As the first pitch in an at bat, Halladay elected to go offspeed 29% of the time in 2011, with 18% curves and 11% splitters. This is up from 23% in 2010, mainly because he did not seem to trust his splitter to start off at bats with back then. In 0-2 counts, Roy increases his curveball usage to 29-30% of the time, although he does still use it when he is behind in the count. His splitter has also earned Roy's trust enough to be thrown when behind in the count, as it saw usage percentages of 12% and 20% in 1-0 and 2-1 counts, respectively, in 2011. Comparatively, the curveball was called into action 15% of the time in 1-0 counts and 16% in 2-1 counts. After the count had run full, Halladay went with an offspeed offering 31% of the time in 2011, up from just 14% of the time in 2010. The sample or these full counts is probably very small though.
I should note that PitchF/x has some problems separating Halladay's cutter from his sinker, so the contrast between their stats could be somewhat unreliable. Certain is, however, that Halladay throws his cutter for a lot of strikes, about 4.5% more than an average fastball would get (and he got even more strikes with it in 2010), while it is put into play at the same rate as an average fastball. Halladay throws the pitch significantly more often to lefties than to righties, possibly because it gets more groundballs (~49%) versus lefties than versus righties (~37%). If it is actually more effective versus lefties remains to be seen, though, as lefties swing and miss a lot less against the cutter than righties do. The reason might have more to do with a perceived ineffectiveness of his sinker against lefties than any increase of effectiveness of the cutter against lefties.
Though the sample is small, the 2011 data does not show his sinker to be less effective at getting groundballs when used versus lefties. In fact, the 67% versus lefties comfortably beats the 58% groundballs versus righties, although in 2010 he got 65% groundballs versus both lefties and righties. Overall, Halladay threw a large number of strikes with his sinker in 2011, just slightly less than he did with his cutter. The sinker is put into play more, but at the rate it is hammered into the ground, Halladay probably doesn't mind. Even though the groundball rate on his sinker isn't special compared to other sinkers, the way Halladay can throw it for strikes most definitely is.
Roy Halladay's curveball is out of this world: in 2011 it was thrown for strikes 10% more than the average curveball, it was put into play 1.5% less than the average curveball. The percentage of swinging strikes Halladay got with the curve rivals that of Brandon Morrow's slider (just 0.2% less whiffs, in fact). The fact that Halladay's curveball got only about 50% groundballs (low for a good curveball), and just 32% in 2010, when put into play doesn't really matter, because it was so seldom put into play in the first place. Although both lefties and righties found it very hard to make contact when swinging at Halladay's curve (it got a large number of called strikes, as well), righties found the pitch to be nearly unhittable.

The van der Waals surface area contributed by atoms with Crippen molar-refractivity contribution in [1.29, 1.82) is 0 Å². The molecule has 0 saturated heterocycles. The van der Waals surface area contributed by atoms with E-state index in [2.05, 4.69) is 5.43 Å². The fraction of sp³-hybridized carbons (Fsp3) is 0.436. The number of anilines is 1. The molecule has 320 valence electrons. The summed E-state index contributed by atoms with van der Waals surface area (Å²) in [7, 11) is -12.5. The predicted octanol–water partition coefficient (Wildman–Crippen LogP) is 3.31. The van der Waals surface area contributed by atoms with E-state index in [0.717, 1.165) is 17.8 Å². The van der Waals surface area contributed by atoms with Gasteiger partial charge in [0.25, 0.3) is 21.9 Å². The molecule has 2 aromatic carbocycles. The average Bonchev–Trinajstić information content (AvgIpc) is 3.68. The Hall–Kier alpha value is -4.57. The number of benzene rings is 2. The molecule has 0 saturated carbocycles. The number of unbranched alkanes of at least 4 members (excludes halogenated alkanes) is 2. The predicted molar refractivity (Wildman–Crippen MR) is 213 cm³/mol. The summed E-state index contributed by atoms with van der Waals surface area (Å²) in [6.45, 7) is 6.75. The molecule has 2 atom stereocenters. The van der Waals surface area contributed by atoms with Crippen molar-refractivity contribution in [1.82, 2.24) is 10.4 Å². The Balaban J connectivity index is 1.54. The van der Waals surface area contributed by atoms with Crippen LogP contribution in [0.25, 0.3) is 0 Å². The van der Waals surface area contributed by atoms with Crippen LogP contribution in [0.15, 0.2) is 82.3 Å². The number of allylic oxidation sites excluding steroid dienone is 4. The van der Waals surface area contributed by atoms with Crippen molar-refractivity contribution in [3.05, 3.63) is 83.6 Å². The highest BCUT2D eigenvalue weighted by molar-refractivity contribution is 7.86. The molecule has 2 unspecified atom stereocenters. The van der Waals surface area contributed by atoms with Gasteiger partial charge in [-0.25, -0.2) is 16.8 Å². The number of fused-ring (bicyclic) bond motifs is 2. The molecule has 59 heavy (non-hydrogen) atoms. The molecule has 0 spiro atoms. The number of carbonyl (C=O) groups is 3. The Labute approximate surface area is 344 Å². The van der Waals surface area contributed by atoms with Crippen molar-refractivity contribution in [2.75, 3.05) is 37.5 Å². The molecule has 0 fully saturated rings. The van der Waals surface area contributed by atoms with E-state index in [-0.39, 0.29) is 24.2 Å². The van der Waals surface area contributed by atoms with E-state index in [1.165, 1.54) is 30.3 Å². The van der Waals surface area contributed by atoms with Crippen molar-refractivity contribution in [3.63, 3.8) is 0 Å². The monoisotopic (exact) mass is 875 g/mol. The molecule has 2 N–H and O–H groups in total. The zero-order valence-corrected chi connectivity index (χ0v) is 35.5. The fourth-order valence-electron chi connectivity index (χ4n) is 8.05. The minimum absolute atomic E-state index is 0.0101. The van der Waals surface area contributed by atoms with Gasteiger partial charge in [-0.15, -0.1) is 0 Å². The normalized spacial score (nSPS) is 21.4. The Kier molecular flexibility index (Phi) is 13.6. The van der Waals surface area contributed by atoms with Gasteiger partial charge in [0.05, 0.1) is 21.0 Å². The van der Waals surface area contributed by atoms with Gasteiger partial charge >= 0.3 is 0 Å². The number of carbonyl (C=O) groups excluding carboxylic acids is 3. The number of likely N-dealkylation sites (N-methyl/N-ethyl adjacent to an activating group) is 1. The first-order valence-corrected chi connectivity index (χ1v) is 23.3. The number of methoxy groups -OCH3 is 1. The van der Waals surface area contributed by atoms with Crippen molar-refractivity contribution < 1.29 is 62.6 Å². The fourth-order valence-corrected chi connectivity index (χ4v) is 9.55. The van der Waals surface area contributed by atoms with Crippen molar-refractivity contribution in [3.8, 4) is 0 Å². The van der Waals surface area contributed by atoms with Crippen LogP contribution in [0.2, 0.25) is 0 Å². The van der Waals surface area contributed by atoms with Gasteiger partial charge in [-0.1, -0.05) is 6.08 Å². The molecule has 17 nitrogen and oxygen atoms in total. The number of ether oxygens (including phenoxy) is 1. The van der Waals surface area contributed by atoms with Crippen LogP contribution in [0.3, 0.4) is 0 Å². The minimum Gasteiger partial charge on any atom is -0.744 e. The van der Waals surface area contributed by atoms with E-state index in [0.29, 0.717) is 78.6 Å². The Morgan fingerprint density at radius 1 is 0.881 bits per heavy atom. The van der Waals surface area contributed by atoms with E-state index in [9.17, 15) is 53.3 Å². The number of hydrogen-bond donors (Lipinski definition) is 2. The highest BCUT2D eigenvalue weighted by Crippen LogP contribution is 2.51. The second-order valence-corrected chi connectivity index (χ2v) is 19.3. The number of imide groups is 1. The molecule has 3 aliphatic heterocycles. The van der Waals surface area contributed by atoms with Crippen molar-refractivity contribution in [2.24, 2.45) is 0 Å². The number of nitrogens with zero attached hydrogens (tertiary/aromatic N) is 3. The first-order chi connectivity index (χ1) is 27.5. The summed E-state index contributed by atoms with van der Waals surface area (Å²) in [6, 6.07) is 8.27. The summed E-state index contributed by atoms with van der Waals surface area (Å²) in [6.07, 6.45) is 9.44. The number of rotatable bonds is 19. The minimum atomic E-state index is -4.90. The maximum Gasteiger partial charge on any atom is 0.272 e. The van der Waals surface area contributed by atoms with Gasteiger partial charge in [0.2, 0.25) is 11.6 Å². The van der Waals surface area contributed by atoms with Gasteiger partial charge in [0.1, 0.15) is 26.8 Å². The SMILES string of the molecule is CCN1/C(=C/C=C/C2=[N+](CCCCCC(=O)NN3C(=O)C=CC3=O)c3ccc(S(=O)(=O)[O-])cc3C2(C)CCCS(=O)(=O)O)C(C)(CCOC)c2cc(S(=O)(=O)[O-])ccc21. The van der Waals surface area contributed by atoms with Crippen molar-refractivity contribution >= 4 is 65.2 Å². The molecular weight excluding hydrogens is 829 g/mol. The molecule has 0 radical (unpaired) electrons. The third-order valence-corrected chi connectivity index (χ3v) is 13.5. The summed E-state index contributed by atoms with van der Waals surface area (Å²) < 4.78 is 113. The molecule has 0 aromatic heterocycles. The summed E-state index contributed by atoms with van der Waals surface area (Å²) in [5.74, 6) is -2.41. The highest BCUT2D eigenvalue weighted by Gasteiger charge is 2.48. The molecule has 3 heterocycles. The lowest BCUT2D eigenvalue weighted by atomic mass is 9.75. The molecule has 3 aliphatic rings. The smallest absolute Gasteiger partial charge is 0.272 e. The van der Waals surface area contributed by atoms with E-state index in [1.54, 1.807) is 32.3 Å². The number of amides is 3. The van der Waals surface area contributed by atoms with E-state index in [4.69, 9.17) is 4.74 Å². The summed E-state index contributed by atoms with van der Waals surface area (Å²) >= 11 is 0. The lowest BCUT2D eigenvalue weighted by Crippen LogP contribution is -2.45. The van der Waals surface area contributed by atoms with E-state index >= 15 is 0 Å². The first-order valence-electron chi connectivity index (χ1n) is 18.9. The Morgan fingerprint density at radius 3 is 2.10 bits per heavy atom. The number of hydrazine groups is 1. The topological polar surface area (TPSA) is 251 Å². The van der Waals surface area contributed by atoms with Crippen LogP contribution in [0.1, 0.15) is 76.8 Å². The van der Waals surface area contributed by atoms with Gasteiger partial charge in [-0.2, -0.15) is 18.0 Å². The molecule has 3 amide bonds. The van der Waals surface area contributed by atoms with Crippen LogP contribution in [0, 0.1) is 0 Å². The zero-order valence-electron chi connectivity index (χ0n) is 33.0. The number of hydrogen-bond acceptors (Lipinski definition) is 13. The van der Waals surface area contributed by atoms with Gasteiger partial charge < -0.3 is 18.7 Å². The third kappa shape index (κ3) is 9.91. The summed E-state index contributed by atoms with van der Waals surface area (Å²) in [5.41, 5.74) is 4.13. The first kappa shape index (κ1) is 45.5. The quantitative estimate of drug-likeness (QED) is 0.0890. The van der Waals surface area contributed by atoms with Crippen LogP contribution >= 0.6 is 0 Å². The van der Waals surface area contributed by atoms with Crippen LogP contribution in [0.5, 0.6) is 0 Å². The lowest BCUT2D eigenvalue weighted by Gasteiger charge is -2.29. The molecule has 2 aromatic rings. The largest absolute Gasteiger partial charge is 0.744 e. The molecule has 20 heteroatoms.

Yes, all of those three previous pitches were thrown for strikes over 66% of time. Yes, having three pitches that can be thrown for strikes that often is quite amazing. But Halladay's splitter, after a below-average Strike% in 2010, beat those other three pitches comfortably by being thrown for a strike a whopping 73% of the time. That is about 13% above the Strike% of an average changeup. And yet it wasn't put into play more than the average changeup at all. Those extra strikes weren't just strikes, they were whiffs, generated by the bats of hapless batters left cursing at how an already extremely good pitcher didn't need an extra strikeout pitch. And they were probably right, as Halladay was already elite without the splitter (did I mention it got more than 65% groundballs?). But who knows, its addition may prevent or have prevented Halladay from losing effectiveness as he ages.
Single Pitch xFIP
As some of you might remember, I created a spreadsheet to calculate an approximate xFIP based on Strike%, InPlay%, Foul% and Groundball%. My single pitch xFIP estimates (calling it aFIP for now :p):
The cutter and sinker are thrown more often than the other pitches, so they're not less awesome than the other pitches, per se. After all, a pitch is harder to hit if a batter rarely sees it and/or isn't expecting it. As you can see, his splitter has already caught up to the curveball as a second strikeout option. Not to mention both can be thrown for strikes to get ahead in the count, as well.
Contracts and Value
During his first five years with the Jays, Halladay was paid just $7.7 million, while his pitching in the last two of those seasons (2002-2003) alone would've been worth approximately $42.7 million on the free agent market. In 2004 Halladay signed a $42 million extension spanning four years, and would end up being worth $69.1 million (two seasons were shortened by injuries). Before the third year of that contract (and after consecutive injury seasons), Halladay's contract was extended to include the 2008-2010 period. In those three years he would end up being worth approximately $93 million, while getting paid just $40 million. At the end of 2009, after having been traded to the Phillies, he signed a three year extension with an option for a fourth year at $20 million per season. Having already been worth around $37 million in the first of those seasons (his second with the Phillies), the contract looks like yet another one that pays Halladay less than he is probably worth.
Chris Carpenter, another former Jays pitcher, pitching in the World Series this year. I'd like to hear your suggestions for scouting reports beyond Carpenter.